True, a franchise like Pittsburgh Steelers usually field a team better than the average team. True, teams that make the Super Bowl are usually significantly better than the average team, which is why we are eliminating the first four teams from the conversation anyways. However, it's still a 1 in 256 chance
we're trying to work with. While the odds have greatly increased since the 2010 season started, looking at the odds before the run began gives the proper perspective for how tough it is to repeat. And remember, we're only talking about the Steelers making the Super Bowl. If we're going to talk about winning, we have to increase the odds to 1 in 512.
So why aren't the Packers on this list too? First off, the Packers may be part of the absolute best two-year teams in NFL history, so they can overcome such odds. Second, history better favors the Super Bowl winners. Eight teams repeated as Super Bowl teams, while only two teams that lost the Super Bowl came back the following year to win the Super Bowl.
Go back to the top to see even how long it's been since a defending Super Bowl loser made it to the conference championship game.
As for the Lions and Falcons, look no further than their 10-6 record. In an extension of previous work, 10-6 teams are generally not as good as the 11-5, 12-4 or 13-3 teams (and so forth). Unless there's an outlier like the 2010 Packers or abnormally weak elite competition (see the 1988 season), there's not much reason to belief in a Super Bowl run. Only three Super Bowl championships finished the regular season with a 10-6 record.
Add in the fact that one of the teams played last year, and we're talking about a truly rare feat to see back-to-back 10-6 champions. We've never seen it happen in history, and understandably so with the low odds. More so, only once in NFL history did we see back-to-back playoff years with a wild card team making the Super Bowl.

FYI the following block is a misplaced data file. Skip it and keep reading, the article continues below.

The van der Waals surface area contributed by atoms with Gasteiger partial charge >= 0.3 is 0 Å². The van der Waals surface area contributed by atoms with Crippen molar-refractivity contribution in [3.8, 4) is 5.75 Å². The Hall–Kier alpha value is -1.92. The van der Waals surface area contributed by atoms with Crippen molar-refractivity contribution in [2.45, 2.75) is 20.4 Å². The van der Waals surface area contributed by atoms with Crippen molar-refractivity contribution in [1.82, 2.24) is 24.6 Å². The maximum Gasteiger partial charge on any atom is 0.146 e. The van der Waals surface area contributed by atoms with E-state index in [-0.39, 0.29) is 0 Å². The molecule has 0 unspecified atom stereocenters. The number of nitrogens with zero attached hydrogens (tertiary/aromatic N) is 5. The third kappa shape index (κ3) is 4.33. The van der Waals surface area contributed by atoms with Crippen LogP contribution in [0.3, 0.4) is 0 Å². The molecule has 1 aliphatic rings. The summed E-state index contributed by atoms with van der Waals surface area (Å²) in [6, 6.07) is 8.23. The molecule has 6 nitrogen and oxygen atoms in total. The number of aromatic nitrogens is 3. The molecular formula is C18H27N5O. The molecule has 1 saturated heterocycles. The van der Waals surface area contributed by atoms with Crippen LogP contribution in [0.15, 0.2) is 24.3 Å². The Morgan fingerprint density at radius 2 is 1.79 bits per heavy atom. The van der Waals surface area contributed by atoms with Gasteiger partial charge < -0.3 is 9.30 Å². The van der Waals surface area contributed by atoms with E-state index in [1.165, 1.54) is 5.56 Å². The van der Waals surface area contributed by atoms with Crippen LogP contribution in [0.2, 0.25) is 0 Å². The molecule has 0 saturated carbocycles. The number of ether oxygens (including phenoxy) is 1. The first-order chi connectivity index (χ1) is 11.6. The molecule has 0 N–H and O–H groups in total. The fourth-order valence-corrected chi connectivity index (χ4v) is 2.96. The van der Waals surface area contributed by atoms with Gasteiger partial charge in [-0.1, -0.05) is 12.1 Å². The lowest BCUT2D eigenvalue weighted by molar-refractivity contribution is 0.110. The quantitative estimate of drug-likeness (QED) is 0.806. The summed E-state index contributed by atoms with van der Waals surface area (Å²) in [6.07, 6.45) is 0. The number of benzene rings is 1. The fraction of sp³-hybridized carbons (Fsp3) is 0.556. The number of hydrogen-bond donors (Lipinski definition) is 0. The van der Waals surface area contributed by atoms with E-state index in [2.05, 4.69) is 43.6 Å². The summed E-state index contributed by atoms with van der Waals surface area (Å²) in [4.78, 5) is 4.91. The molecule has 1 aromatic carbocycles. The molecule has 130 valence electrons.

Worse yet, of the six wild card teams to win the Super Bowl, only three did so as fifth or sixth seed.
You can also consider this further proof of what obstacles face the Steelers. (One more note: the Steelers won four one-possession games against losing teams. Only five Super Bowl champions did that at least four times.)
Of the two 10-6 teams here, the Falcons are in worse position. Only one Super Bowl champion, the 2007 Giants, won the Super Bowl with a worse scoring differential than Atlanta's +52.
Yes, the Falcons are one spot higher than the Lions in playoff seeding, but they didn't play like that in a 16-game sample size. The Lions finished with a more respectable +87 scoring margin.
AIN'T NO DUMB AND DUMBER (Good Chance): Saints, Ravens, 49ers, Patriots, Packers
"So you're saying there's a chance..."
It's much more than that. In fact, you should expect
one of these five teams to emerge as NFL Champions. Of course, there's different levels of expectations to give these teams.
The Saints finished the regular season with a -3 turnover margin. Six teams won the Super Bowl despite a negative turnover margin.